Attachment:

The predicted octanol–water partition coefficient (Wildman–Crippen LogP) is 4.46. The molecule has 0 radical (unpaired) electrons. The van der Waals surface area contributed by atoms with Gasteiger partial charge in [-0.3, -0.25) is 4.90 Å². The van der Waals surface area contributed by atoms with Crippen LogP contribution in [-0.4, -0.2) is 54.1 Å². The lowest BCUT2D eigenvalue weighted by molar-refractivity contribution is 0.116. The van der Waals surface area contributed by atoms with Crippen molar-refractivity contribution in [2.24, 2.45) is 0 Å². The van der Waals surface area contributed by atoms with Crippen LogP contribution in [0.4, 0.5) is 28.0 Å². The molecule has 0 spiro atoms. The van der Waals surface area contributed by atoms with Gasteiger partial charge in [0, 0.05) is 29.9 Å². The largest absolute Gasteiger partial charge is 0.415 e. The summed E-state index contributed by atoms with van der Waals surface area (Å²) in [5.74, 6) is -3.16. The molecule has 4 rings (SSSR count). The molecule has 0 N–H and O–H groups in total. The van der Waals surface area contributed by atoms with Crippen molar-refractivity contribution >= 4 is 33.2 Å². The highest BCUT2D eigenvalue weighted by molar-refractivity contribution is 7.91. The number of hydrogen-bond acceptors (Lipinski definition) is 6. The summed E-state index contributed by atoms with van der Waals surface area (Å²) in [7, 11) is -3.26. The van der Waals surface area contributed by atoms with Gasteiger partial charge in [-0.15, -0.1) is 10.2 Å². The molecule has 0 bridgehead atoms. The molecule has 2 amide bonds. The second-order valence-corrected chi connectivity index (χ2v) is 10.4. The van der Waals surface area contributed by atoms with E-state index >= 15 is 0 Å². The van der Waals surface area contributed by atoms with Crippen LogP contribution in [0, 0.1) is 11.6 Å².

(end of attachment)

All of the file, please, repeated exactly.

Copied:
The predicted octanol–water partition coefficient (Wildman–Crippen LogP) is 4.46. The molecule has 0 radical (unpaired) electrons. The van der Waals surface area contributed by atoms with Gasteiger partial charge in [-0.3, -0.25) is 4.90 Å². The van der Waals surface area contributed by atoms with Crippen LogP contribution in [-0.4, -0.2) is 54.1 Å². The lowest BCUT2D eigenvalue weighted by molar-refractivity contribution is 0.116. The van der Waals surface area contributed by atoms with Crippen molar-refractivity contribution in [2.24, 2.45) is 0 Å². The van der Waals surface area contributed by atoms with Crippen LogP contribution in [0.4, 0.5) is 28.0 Å². The molecule has 0 spiro atoms. The van der Waals surface area contributed by atoms with Gasteiger partial charge in [0, 0.05) is 29.9 Å². The largest absolute Gasteiger partial charge is 0.415 e. The summed E-state index contributed by atoms with van der Waals surface area (Å²) in [5.74, 6) is -3.16. The molecule has 4 rings (SSSR count). The molecule has 0 N–H and O–H groups in total. The van der Waals surface area contributed by atoms with Crippen molar-refractivity contribution >= 4 is 33.2 Å². The highest BCUT2D eigenvalue weighted by molar-refractivity contribution is 7.91. The number of hydrogen-bond acceptors (Lipinski definition) is 6. The summed E-state index contributed by atoms with van der Waals surface area (Å²) in [7, 11) is -3.26. The van der Waals surface area contributed by atoms with Gasteiger partial charge in [-0.15, -0.1) is 10.2 Å². The molecule has 0 bridgehead atoms. The molecule has 2 amide bonds. The second-order valence-corrected chi connectivity index (χ2v) is 10.4. The van der Waals surface area contributed by atoms with E-state index >= 15 is 0 Å². The van der Waals surface area contributed by atoms with Crippen LogP contribution in [0, 0.1) is 11.6 Å².